Barrett argued that a key consideration for naval procurement was the nature of the combat systems being placed on the hulls as well as their potential for continuous modernization which is part of what he meant when he argued for a continuous shipbuilding strategy.
The operational advantage that can go to a 21stcentury combat force can come as much for the clean room where software is developed as from the armaments onboard any particular vessel.
And in part this is because if one can shape a kill web force one can get this sort of outcome:
“An Air Warfare Destroyer is as important to the RAAF as is an F-35 to the RAN.”
He underscored that: “We have deliberately separated the procurement strategy for the hull from that of the combat management system.
“For example, with regard to Aegis, the hull is there to take Aegis to sea.
“The hull configuration will change only gradually over its lifetime.
“The Aegis combat system however will evolve and adapt constantly, informed by operational experiences and from the broader Aegis community as well.
“And Aegis is what provides the combat advantage, not just for the Navy but for the wider ADF.”
We discussed at some length the new submarine decision to go with French Naval Group and what the wider ramifications of doing so might be.
It is clear that this is NOT a simple tech transfer contract; it is a co-development contract and as such challenges BOTH the French and Aussies sides to engage in significant cross-learning.
For the French, the Aussies are going to build a digital shipyard, which is not what the French currently have.
The two societies operate with very different work forces and if the French desire they can learn from how the Aussies trade-based system operates and to generate change in France itself.
What we discussed were the changes on the Australian side.
Because this is not simply a build in France or import the design or the technology from an existing submarine in France, at the heart of the challenge if the program is to succeed would be to build the kind of workforce which Australia will need to have to engage in a continuous shipbuilding approach for the new class of submarines.
And associated with this as well will be the combat systems side of this, where Australian software engineers and designers become full participants in its ongoing development.
He emphasized the importance of a whole of government approach to the new build submarine. He noted that providing visas to the French participating in the program, needed to be combined with the education and training part of the Australian government to ensure that French participation in the program was as well about the development of an Australian work force capable of evolving the entire French-Australian submarine enterprise.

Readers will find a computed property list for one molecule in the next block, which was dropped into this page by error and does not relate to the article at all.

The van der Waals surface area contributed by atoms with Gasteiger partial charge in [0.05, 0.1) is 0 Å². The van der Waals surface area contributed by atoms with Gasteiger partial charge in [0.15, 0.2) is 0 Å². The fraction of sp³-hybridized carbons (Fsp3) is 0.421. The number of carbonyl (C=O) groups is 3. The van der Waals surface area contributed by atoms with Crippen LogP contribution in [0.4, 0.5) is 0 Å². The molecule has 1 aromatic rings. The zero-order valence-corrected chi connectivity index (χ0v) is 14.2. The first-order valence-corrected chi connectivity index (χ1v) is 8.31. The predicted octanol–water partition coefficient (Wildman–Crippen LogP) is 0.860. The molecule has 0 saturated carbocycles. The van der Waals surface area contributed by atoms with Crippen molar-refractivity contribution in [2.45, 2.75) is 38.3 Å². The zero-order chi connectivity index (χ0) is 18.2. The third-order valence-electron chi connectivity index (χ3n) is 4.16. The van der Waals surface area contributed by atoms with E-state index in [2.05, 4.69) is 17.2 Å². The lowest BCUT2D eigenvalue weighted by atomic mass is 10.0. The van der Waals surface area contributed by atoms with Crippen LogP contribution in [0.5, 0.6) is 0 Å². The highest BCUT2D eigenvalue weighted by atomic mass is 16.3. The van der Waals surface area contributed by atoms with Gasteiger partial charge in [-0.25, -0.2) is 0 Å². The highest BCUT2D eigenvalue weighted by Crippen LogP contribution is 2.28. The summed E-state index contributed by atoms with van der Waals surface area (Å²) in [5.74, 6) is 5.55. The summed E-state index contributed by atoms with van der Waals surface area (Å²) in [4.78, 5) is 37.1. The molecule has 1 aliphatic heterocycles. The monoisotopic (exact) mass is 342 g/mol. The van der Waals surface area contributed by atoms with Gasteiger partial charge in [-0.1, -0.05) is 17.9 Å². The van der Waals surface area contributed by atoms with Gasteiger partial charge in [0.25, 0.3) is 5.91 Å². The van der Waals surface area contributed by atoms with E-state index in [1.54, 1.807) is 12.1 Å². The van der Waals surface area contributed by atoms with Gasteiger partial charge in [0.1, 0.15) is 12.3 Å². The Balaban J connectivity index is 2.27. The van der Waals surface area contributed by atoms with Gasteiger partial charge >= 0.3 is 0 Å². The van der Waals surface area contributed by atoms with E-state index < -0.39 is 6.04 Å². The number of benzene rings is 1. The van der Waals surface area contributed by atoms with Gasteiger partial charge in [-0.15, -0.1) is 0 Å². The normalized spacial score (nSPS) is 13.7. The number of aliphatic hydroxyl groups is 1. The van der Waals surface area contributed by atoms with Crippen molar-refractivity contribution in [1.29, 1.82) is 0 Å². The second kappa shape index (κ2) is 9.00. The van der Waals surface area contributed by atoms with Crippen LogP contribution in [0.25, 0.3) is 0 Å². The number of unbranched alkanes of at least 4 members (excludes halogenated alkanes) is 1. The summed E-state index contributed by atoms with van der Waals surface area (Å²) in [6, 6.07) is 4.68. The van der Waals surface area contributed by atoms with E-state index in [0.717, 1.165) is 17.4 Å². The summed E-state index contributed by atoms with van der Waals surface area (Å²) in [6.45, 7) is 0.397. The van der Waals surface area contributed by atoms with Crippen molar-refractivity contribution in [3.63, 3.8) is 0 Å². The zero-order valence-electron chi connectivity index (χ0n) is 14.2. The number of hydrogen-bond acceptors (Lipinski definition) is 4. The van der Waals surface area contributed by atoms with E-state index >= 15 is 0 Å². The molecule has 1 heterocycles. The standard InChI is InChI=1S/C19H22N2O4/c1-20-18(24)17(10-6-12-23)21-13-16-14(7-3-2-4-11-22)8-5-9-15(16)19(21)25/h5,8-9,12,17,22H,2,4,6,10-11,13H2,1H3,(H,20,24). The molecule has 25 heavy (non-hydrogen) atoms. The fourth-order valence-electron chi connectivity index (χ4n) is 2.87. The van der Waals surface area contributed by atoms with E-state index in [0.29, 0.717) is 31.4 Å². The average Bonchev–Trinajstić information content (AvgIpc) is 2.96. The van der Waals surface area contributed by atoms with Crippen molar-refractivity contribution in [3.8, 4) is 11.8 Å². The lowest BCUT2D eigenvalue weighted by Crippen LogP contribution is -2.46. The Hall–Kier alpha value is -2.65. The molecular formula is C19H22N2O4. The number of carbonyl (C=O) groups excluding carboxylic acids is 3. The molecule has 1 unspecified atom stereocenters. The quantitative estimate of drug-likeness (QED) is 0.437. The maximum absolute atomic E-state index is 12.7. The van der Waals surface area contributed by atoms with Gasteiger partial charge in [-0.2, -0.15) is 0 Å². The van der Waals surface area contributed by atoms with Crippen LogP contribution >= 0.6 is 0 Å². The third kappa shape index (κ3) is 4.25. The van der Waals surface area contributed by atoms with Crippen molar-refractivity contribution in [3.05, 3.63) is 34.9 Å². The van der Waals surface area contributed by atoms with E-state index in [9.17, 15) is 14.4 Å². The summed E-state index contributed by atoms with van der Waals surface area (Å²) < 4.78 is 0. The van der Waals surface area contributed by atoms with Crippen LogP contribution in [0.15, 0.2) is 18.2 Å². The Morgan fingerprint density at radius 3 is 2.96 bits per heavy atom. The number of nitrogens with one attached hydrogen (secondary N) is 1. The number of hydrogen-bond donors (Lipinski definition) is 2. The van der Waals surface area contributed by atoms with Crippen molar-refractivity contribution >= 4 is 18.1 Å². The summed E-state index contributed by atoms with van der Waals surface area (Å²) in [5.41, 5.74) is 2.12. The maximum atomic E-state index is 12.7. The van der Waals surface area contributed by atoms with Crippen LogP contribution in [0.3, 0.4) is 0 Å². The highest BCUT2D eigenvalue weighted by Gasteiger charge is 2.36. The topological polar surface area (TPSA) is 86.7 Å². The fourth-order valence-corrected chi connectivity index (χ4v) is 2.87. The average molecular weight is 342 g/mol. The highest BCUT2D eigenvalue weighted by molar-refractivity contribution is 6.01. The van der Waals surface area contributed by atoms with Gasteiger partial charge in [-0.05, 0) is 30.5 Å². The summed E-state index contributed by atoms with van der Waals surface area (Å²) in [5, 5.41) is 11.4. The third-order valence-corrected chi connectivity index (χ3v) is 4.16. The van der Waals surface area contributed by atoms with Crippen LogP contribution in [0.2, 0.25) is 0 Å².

“We need to ensure that we have the right personnel to build the 6thsubmarine on; not just capability in place to stand up the program.”
Ultimately, this is about Australian sovereignty and the ability to sustain force in a crisis.
This also means that Australia is enhancing its role in terms of anchoring an alliance of the liberal democracies, and not just in the Pacific.
Interestingly, for this French partner, most French analysts would consider sovereignty to be about an ability of the nation to build its military systems on its own.
But for Barrett this approach would be too narrow, particularly in today’s world of rapidly changing technologies and capabilities.
For Barrett, “sovereignty is the ability to act in a crisis, when government requires it, where it requires it and to be able to do so for as long as is needed, to the level you need, with the resources that are readily available to you.”
“We can and indeed will buy other nation’s equipment, but we will operate it in a sovereign manner and we will integrate into our ADF approach.”
From his perspective, Australia was not building a Barracuda, for it is a new design submarine.
“We are designing the Barramundi ( – which is a well known Australian fish).”
But the new build submarine program really is about a two-way street working with France.
“The whole point of this exercise is that we leverage their each other’s skills: they learn from us as much as we learn from them as they develop their business and manufacturing processes as well.”
This is clearly part of a potential French strategic opening in the region as well.
“They are clearly re-establishing their presence in the region, as recent French naval activity demonstrates as well as the public policy statements made by President Macron as well.”
Barrett then went on to describe a presentation which he made at a UK conference three years ago.
“I put a map of Australia over the map of Europe which showed the relative sizes of each geographic area and got the usual laughs.
“But then I pointed out that on the European map the significant trade routes within the graphic simply stopped at the Suez canal. It did not account for, or recognize the more than seven trillion dollars that emanates from Asia and our region – from India, China, Japan and the Pacific trade routes as far as the US, that flows into the European economy.